Welcome to the Hyperdrive daily briefing, decoding the revolution reshaping the auto world, from EVs to self-driving cars and beyond.
- Toyota is managing through the chip shortage largely unscathed.
- The owner of the Tesla that crashed two weeks ago in Houston initially was behind the wheel.
- Formula One race car designer Gordon Murray is turning his attention to EVs.
EVs Made For Ride-Hailing
EV startup Arrival last Thursday announced that it was collaborating with Uber on a custom designed vehicle made for ride-hailing applications. Automaker BYD announced a similar collaboration with Chinese ride-hailing giant Didi last year, revealing a new EV called the D1. Ride-hailing so far has been dominated by hybrid vehicles like the Toyota Prius rather than full electrics, but there are good reasons to think this is about to quickly change.
Ride-hailing companies like Uber, Lyft, Didi and GoJek each have announced aggressive plans to electrify the vehicles operating in their fleets in the next few years. Still, progress outside of China so far has been slow. The latest BloombergNEF data shows that only 0.5% of vehicles used in ride-hailing in the U.S. are electric and 3.4% are in Europe. The numbers are very different in China where 21% of ride-hailing vehicles have already made the jump due mostly to municipal policies in 22 major cities which explicitly require that all new ride-hailing vehicles are either fully electric, plug-in hybrid or fuel cell vehicles.
In theory, the switch should be relatively easy in Europe, the U.S., and other markets. The total cost of ownership for EVs used in ride-hailing looks quite competitive on paper due to their high annual mileage, and the public charging networks to support them are improving. One of the problems so far has been availability of suitable models. The ideal ride-hailing vehicle is spacious, affordable, insurable, reasonably efficient and capable of driving ranges to cover daily needs – in the U.S. that has historically been workhorses like the Toyota Camry and Nissan Altima. A minimum requirement for ride-hailing services is that vehicles have four-doors and are spacious enough to fit at least four passengers.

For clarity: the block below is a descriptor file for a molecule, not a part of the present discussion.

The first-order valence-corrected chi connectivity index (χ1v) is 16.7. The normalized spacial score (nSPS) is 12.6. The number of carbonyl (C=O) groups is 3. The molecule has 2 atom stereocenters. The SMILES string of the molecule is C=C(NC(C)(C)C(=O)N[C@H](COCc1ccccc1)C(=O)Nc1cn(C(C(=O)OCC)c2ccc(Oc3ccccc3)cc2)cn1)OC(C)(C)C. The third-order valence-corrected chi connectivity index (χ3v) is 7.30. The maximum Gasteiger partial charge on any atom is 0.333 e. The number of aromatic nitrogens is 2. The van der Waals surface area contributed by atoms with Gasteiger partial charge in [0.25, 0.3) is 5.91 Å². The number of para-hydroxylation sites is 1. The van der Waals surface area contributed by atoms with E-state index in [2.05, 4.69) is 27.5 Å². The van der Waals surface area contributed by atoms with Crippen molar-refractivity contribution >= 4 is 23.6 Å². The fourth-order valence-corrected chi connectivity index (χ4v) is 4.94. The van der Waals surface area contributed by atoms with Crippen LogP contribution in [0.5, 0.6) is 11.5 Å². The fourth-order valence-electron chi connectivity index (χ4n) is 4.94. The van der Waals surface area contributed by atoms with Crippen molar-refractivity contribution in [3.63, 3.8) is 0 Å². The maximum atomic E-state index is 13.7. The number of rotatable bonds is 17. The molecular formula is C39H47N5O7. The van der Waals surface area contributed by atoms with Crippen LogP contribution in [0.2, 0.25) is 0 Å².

My colleague Andrew Grant at BNEF reviewed 215 battery electric models and found that in markets like the U.S., just 13 EVs were adequate, on the basis of the number of doors and the vehicle dimensions. Most of these were outside of the price range that would be acceptable to drivers.
This shortage of BEVs with the appropriate ride-hailing credentials has opened the possibility for vehicles designed specifically for this application. There are now more than 11 million ride-hailing vehicles globally. Even at a modest annual fleet turnover of 5%, the number of vehicles sold each year is large enough to warrant dedicated production lines. BYD announced in February that it is producing 400 D1s per day and is aiming for annual production of 100,000 per year.
This highlights an important change for the auto sector. Dedicated EV architecture makes customized vehicle designs easier and faster to bring to market, mostly because you’re not moving around key parts of the engine and related drivetrain components to accommodate different body types and interior layouts. This changes the economics of when it makes sense for automakers to invest in new highly automated production lines. Ride-hailing is one of the first segments that is worthwhile for automakers to pursue in this way. It probably won’t be the last.
Before You Go
Among the battery-powered models Germany’s Mercedes-Benz plans to release in the coming year is the EQT van. The carmaker on Monday offered up some details of the vehicle, an electrified version of Mercedes’ T-Class, accommodating seven passengers. It’s all part of a plan to more fully take on competitors, especially Tesla – the EQT will be one of eight fully-electric vehicles the luxury carmaker will produce on three continents next year.